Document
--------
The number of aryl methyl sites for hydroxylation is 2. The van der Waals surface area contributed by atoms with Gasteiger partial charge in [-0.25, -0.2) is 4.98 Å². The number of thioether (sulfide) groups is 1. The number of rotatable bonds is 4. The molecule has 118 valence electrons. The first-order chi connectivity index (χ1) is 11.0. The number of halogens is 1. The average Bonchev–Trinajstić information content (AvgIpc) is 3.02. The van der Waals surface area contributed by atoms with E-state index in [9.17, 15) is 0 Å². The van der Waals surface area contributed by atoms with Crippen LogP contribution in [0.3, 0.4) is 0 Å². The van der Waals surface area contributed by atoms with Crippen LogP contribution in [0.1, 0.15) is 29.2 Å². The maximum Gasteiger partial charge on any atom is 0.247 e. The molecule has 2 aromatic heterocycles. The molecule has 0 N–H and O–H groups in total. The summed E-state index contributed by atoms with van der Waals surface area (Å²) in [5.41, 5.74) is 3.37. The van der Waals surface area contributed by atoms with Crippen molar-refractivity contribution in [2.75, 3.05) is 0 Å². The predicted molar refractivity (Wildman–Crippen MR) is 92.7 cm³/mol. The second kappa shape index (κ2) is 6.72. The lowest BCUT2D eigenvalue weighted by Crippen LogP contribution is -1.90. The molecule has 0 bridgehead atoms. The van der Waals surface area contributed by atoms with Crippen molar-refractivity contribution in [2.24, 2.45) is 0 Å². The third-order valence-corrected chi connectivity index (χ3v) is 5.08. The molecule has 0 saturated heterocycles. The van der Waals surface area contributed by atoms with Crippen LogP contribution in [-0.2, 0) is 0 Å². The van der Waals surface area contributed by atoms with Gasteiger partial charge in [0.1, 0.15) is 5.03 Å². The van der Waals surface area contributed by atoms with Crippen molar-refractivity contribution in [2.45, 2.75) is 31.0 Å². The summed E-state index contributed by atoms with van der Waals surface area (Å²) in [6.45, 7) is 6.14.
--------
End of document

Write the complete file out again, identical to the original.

The number of aryl methyl sites for hydroxylation is 2. The van der Waals surface area contributed by atoms with Gasteiger partial charge in [-0.25, -0.2) is 4.98 Å². The number of thioether (sulfide) groups is 1. The number of rotatable bonds is 4. The molecule has 118 valence electrons. The first-order chi connectivity index (χ1) is 11.0. The number of halogens is 1. The average Bonchev–Trinajstić information content (AvgIpc) is 3.02. The van der Waals surface area contributed by atoms with E-state index in [9.17, 15) is 0 Å². The van der Waals surface area contributed by atoms with Crippen LogP contribution in [0.3, 0.4) is 0 Å². The van der Waals surface area contributed by atoms with Crippen LogP contribution in [0.1, 0.15) is 29.2 Å². The maximum Gasteiger partial charge on any atom is 0.247 e. The molecule has 2 aromatic heterocycles. The molecule has 0 N–H and O–H groups in total. The summed E-state index contributed by atoms with van der Waals surface area (Å²) in [5.41, 5.74) is 3.37. The van der Waals surface area contributed by atoms with Crippen molar-refractivity contribution in [2.75, 3.05) is 0 Å². The predicted molar refractivity (Wildman–Crippen MR) is 92.7 cm³/mol. The second kappa shape index (κ2) is 6.72. The lowest BCUT2D eigenvalue weighted by Crippen LogP contribution is -1.90. The molecule has 0 bridgehead atoms. The van der Waals surface area contributed by atoms with Crippen molar-refractivity contribution in [2.24, 2.45) is 0 Å². The third-order valence-corrected chi connectivity index (χ3v) is 5.08. The molecule has 0 saturated heterocycles. The van der Waals surface area contributed by atoms with Crippen LogP contribution in [-0.2, 0) is 0 Å². The van der Waals surface area contributed by atoms with Gasteiger partial charge in [0.1, 0.15) is 5.03 Å². The van der Waals surface area contributed by atoms with Crippen molar-refractivity contribution in [2.45, 2.75) is 31.0 Å². The summed E-state index contributed by atoms with van der Waals surface area (Å²) in [6.45, 7) is 6.14.